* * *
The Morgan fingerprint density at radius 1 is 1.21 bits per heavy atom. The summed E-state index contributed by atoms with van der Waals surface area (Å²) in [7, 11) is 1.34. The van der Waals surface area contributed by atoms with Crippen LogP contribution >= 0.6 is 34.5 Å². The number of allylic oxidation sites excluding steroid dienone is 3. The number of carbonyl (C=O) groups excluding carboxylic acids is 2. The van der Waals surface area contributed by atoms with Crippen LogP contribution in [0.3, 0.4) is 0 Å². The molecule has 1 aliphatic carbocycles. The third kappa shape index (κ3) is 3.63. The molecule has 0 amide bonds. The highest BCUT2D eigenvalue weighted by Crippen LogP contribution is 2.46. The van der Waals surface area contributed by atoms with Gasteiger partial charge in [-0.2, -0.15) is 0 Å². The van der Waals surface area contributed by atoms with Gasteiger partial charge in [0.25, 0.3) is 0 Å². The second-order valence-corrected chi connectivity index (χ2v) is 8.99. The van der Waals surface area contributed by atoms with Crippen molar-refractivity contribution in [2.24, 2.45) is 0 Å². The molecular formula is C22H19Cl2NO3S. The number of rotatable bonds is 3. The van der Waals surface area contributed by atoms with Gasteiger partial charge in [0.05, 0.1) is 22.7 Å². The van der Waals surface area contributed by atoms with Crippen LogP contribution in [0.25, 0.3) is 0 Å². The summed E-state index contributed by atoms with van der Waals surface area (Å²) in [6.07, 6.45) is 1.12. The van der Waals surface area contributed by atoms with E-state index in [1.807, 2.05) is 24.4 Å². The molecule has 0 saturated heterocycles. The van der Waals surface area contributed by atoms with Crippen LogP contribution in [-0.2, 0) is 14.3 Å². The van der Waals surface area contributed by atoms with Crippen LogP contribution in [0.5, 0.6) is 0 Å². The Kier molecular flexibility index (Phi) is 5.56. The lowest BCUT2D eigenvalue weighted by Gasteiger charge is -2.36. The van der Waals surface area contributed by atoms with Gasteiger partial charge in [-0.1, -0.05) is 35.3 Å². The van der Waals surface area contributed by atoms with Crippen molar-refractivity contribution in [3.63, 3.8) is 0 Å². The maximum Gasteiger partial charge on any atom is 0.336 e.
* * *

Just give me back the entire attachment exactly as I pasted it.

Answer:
The Morgan fingerprint density at radius 1 is 1.21 bits per heavy atom. The summed E-state index contributed by atoms with van der Waals surface area (Å²) in [7, 11) is 1.34. The van der Waals surface area contributed by atoms with Crippen LogP contribution >= 0.6 is 34.5 Å². The number of allylic oxidation sites excluding steroid dienone is 3. The number of carbonyl (C=O) groups excluding carboxylic acids is 2. The van der Waals surface area contributed by atoms with Crippen LogP contribution in [0.3, 0.4) is 0 Å². The molecule has 1 aliphatic carbocycles. The third kappa shape index (κ3) is 3.63. The molecule has 0 amide bonds. The highest BCUT2D eigenvalue weighted by Crippen LogP contribution is 2.46. The van der Waals surface area contributed by atoms with Gasteiger partial charge in [-0.2, -0.15) is 0 Å². The van der Waals surface area contributed by atoms with Gasteiger partial charge in [0.25, 0.3) is 0 Å². The second-order valence-corrected chi connectivity index (χ2v) is 8.99. The van der Waals surface area contributed by atoms with Crippen molar-refractivity contribution in [2.24, 2.45) is 0 Å². The molecular formula is C22H19Cl2NO3S. The number of rotatable bonds is 3. The van der Waals surface area contributed by atoms with Gasteiger partial charge in [0.05, 0.1) is 22.7 Å². The van der Waals surface area contributed by atoms with Crippen LogP contribution in [0.25, 0.3) is 0 Å². The summed E-state index contributed by atoms with van der Waals surface area (Å²) in [6.07, 6.45) is 1.12. The van der Waals surface area contributed by atoms with E-state index in [1.807, 2.05) is 24.4 Å². The molecule has 0 saturated heterocycles. The van der Waals surface area contributed by atoms with Crippen LogP contribution in [-0.2, 0) is 14.3 Å². The van der Waals surface area contributed by atoms with Crippen LogP contribution in [0.5, 0.6) is 0 Å². The Kier molecular flexibility index (Phi) is 5.56. The lowest BCUT2D eigenvalue weighted by Gasteiger charge is -2.36. The van der Waals surface area contributed by atoms with Gasteiger partial charge in [-0.1, -0.05) is 35.3 Å². The van der Waals surface area contributed by atoms with Crippen molar-refractivity contribution in [3.63, 3.8) is 0 Å². The maximum Gasteiger partial charge on any atom is 0.336 e.